And for my little addition (not sure if this would be acceptable or not in New Orleans), sprinkle the plate with a pinch of kosher salt ... and enjoy thoroughly.
Recipe courtesy Lori Tisdale
1 ½ cups warm water (110-110 degrees F)
1 envelope active dry yeast (or 2 ¼ teaspoon)
2 eggs, slightly beaten
½ cup granulated sugar
1 teaspoon kosher salt
8 ounces evaporated milk
7-8 cups all-purpose flour
¼ cup vegetable shortening
2-3 cups canola oil
Powdered sugar/kosher salt for sprinkling
Remove bowl from stand mixer and add 1 ½ cups of warm water. Sprinkle one envelope of active dry yeast over the top of the water, add one pinch of sugar and stir until the yeast is dissolved. Allow the mixture to stand for 5 minutes. Place bowl back into stand mixer with whisk attachment.
Add whisked eggs to the water and yeast mixture. Turning the mixer onto low, add ½ cup granulated sugar, 1 teaspoon kosher salt and 8 ounces of evaporated milk. Mix thoroughly.
With the mixer on low speed, add 4 cups flour to the wet ingredients. Whisk until smooth. Add ¼ cup of vegetable shortening and beat until smooth. Switch to dough hook and gradually add in 3 more cups flour until a smooth, thick dough is achieved. Towards the end you may need to turn the dough out onto a well-floured surface to knead in the rest of the dough.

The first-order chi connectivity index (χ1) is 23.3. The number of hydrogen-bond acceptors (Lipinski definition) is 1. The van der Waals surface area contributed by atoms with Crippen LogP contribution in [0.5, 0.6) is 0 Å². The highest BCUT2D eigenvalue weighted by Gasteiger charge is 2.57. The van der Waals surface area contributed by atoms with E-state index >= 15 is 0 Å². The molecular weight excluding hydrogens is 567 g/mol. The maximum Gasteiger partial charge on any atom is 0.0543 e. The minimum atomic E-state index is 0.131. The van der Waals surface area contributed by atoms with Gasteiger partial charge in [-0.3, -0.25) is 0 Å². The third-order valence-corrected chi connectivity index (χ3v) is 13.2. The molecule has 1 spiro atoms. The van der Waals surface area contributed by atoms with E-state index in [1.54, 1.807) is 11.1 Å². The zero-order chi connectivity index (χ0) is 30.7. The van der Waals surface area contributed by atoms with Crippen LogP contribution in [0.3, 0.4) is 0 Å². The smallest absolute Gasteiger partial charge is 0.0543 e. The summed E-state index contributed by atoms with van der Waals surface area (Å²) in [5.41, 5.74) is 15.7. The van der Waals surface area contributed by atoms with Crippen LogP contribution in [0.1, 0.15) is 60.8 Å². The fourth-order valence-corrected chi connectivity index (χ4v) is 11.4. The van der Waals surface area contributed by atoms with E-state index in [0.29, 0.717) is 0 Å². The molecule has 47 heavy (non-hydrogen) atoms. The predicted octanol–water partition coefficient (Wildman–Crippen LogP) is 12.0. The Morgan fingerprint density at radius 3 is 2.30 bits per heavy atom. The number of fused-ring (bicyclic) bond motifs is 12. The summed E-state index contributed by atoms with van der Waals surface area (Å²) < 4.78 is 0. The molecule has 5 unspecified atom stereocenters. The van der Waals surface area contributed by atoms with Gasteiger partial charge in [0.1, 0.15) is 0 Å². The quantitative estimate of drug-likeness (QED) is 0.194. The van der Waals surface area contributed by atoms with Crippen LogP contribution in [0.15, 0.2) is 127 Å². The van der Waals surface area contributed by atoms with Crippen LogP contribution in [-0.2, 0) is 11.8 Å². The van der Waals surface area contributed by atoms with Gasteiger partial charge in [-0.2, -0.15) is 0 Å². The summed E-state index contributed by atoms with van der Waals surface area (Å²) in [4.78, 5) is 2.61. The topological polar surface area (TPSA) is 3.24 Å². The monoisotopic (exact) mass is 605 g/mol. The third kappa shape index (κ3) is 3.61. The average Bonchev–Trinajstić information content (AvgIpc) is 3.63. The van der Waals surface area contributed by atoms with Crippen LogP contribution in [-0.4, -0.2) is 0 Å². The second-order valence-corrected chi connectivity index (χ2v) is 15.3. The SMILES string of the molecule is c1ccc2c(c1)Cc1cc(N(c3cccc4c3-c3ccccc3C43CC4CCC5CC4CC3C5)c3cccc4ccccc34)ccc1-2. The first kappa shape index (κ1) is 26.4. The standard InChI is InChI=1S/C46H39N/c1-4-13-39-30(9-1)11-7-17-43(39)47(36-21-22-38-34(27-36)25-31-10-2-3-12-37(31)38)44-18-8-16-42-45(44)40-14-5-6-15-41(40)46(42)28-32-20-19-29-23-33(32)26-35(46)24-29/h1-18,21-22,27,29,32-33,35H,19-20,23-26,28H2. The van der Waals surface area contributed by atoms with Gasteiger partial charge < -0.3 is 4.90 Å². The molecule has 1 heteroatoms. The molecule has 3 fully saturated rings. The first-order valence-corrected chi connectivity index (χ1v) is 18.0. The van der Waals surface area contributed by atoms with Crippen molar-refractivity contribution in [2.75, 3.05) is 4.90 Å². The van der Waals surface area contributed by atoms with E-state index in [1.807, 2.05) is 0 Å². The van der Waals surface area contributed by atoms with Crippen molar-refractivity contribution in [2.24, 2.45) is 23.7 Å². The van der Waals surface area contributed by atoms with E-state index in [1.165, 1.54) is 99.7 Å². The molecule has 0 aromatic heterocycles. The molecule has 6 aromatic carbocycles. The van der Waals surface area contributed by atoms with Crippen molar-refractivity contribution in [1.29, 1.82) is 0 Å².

Make large ball out of dough, place back into the bottom of the mixing bowl and cover with plastic wrap. Place in the refrigerator to chill for at least 4 hours. (You can make the dough ahead of time –however use the dough within a week.)
When ready to finish the beignets, start by heating the canola oil in a heavy bottom pan, ideally a dutch oven. You will want approximately 4 inches of oil in the bottom of your pan. The oil is ready to use once it has reached 360 degrees F.
For ease of handling, divide beignet dough into 4 portions. Transfer one portion of beignet dough out onto a floured surface. Use a rolling pin to roll the dough out to a thickness of 1/8 inch. Cut into 2-3 inches, you will most likely have squares and triangles.
Start by testing one piece of dough. The oil should sizzle, slightly bubble. The dough will sink, but will begin to float within about 5 seconds. Within a minute the dough will start to brown around the edges. With your spider, flip the dough over – you are looking for a golden brown color. Allow to cook for about another minute and flip again to check doneness. With spider, remove to plate lined with paper towels. Immediately sprinkle powdered sugar on top. Allow to cool several minutes before testing. When you bite into it you will see the inside is hollow. If the first one has turned out ok – then continue on with the rest of the dough pieces. Right before serving, sprinkle a pinch of kosher salt over the top. Serve hot. Yield: 40-50 beignets.
Optional toppings/fillings: instead top with a chocolate glaze, or fill/serve with a fruit preserve, etc. There are also savory versions of beignets... have fun!!!
enjoy your time in the kitchen...